LBB> It's been a really challenging year - and that's an understatement. How do you cope with the responsibility of leading a team through such difficult waters?

Serene> This is akin to the case of what do you do in a plane emergency? First, you need to take care of yourself; fit your mask before you help others. When issues that are potentially going to cause stress are bearing down – especially in a year that’s already been tough, prioritising my own mental health first has been super important. I need to be able to function properly, be calm enough and have a clear mind before I can draw out plans or a strategy. That starts with recognising how you feel and what your mental capacity is. 
I’m very lucky to have a strong supportive team who communicate openly and collaboratively, which makes navigating the difficult waters and dark clouds a lot easier. Shifting the perspective, a team’s full support can also be the driving force for the leader to lead effectively.

LBB> This year has seen the industry confronted with its lack of action/progress on diversity and inclusion. As a leader how have you dealt with this?

Serene> How do we determine progress on DEI? This will incite very polarised views, especially here in APAC where each region has its own very distinct challenges and very different journeys to surmount. Keeping the conversations alive needs to be always on. At a company level, I find it useful to set our own DEI goals, be it about representation in our work or leading the thought leadership in our industry, keeping it top of mind when we hire and assemble teams. It is - and has become - the core guiding principle of how we work. Besides becoming thought leaders in DEI for our industry, we are also DEI advocates for APAC for our internal teams. I can’t stress enough the importance of having frequent discussions and dialogues to capture true diversity and inclusivity of thoughts, ideas and beliefs that are global and cross-cultural. First, we look at the issues through a global lens, then we apply the nuances to inspect what truly matters and is mission-critical here in APAC.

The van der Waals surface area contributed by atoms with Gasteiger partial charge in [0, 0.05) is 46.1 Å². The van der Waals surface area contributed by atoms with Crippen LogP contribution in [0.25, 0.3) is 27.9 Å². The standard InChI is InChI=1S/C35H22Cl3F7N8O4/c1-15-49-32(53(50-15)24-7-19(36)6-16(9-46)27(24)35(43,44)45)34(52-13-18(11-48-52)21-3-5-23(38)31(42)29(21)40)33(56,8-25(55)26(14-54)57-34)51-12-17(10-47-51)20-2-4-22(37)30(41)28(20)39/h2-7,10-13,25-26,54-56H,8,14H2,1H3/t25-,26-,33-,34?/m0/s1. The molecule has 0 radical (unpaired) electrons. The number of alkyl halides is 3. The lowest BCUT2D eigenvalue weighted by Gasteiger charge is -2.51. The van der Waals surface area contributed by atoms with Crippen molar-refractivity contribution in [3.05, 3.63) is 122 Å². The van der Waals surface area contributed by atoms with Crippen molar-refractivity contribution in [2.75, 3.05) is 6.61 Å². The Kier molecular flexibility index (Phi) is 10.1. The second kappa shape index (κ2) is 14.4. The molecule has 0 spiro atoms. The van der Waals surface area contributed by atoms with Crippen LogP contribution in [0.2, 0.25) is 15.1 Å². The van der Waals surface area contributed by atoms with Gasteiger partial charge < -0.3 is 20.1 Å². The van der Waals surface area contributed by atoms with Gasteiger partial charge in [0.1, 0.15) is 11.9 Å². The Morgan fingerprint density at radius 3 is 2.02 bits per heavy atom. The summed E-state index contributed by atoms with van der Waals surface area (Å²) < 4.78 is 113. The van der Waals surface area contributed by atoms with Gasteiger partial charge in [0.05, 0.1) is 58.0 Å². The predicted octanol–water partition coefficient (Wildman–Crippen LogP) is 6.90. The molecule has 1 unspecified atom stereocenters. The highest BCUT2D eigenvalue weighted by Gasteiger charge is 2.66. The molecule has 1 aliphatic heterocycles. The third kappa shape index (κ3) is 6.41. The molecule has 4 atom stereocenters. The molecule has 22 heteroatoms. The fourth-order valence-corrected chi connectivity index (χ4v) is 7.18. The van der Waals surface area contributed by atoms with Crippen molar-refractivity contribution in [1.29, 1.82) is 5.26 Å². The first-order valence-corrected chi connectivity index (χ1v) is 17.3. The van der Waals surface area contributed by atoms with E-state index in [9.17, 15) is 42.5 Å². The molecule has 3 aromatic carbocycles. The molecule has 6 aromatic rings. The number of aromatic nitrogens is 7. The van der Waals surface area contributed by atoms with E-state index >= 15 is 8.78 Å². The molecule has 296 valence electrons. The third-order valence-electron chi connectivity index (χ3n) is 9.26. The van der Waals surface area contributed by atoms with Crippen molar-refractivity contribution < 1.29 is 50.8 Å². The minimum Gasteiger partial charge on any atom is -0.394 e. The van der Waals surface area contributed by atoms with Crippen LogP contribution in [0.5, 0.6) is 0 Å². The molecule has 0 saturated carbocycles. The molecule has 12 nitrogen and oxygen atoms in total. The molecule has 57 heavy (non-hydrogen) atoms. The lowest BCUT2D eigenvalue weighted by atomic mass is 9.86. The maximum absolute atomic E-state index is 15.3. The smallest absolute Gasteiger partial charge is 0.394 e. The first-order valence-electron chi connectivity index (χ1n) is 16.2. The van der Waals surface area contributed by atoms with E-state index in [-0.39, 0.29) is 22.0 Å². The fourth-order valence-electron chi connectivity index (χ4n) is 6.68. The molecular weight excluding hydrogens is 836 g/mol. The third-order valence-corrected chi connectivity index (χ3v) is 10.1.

We are proud to be an all-women team (for now!) for a woman-owned business in APAC and to reap the benefits of being one. We approach this very purposefully and we want to be able to invite conversations about what this means and why it’s important for others. I’m also proud to say we have started working with a local NGO for marginalised women, creating a content series around Women in Tech APAC, working with brilliant diverse partners and partners - many are women directors - and working our way through to what makes a meaningful difference here. 
Whilst our work is ongoing and ever evolving, we want to be able to go beyond our active work with women to also make a difference and impact other areas such as accessibility and equity, and also sustainability for all. But first, we need to be the ones to start a conversation and keep it ongoing.

LBB> How important is your company culture to the success of your business? And how have you managed to keep it alive with staff working remotely in 2020?

Serene> Company culture is the driving force and the difference between a good and mediocre company. I believe very much in creating and fostering the right culture that speaks to the purpose of why am I here, working for this company, spending most of my waking hours wanting this to work. It’s important for personal and work values to align for a rewarding career experience. It’s easy when the company embodies it authentically. Live it. Don’t just say it. Though it’s not rocket science, it’s hard to fake authenticity but we have seen it all too many times - and that’s the pitfall I would urge companies to watch out for.  

Serene, first on left, with Aaron Hutchinson (Across the Pond, Global MD) and Julie Cohen (Across the Pond, CEO).

LBB> What are the most useful resources you’ve found to help you along your leadership journey?

Serene> People. My leadership team, my team and inspiring stories I came across from all possible resources (online, word of mouth, clients, suppliers). I’ve learnt a lot from the good and the less-than-perfect leaders in my career and leadership journey. As long as you keep an open mind, even the worst leader has something worthwhile for you to take a leaf from. 
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Across The Pond Singapore, Thu, 13 Oct 2022 12:55:00 GMT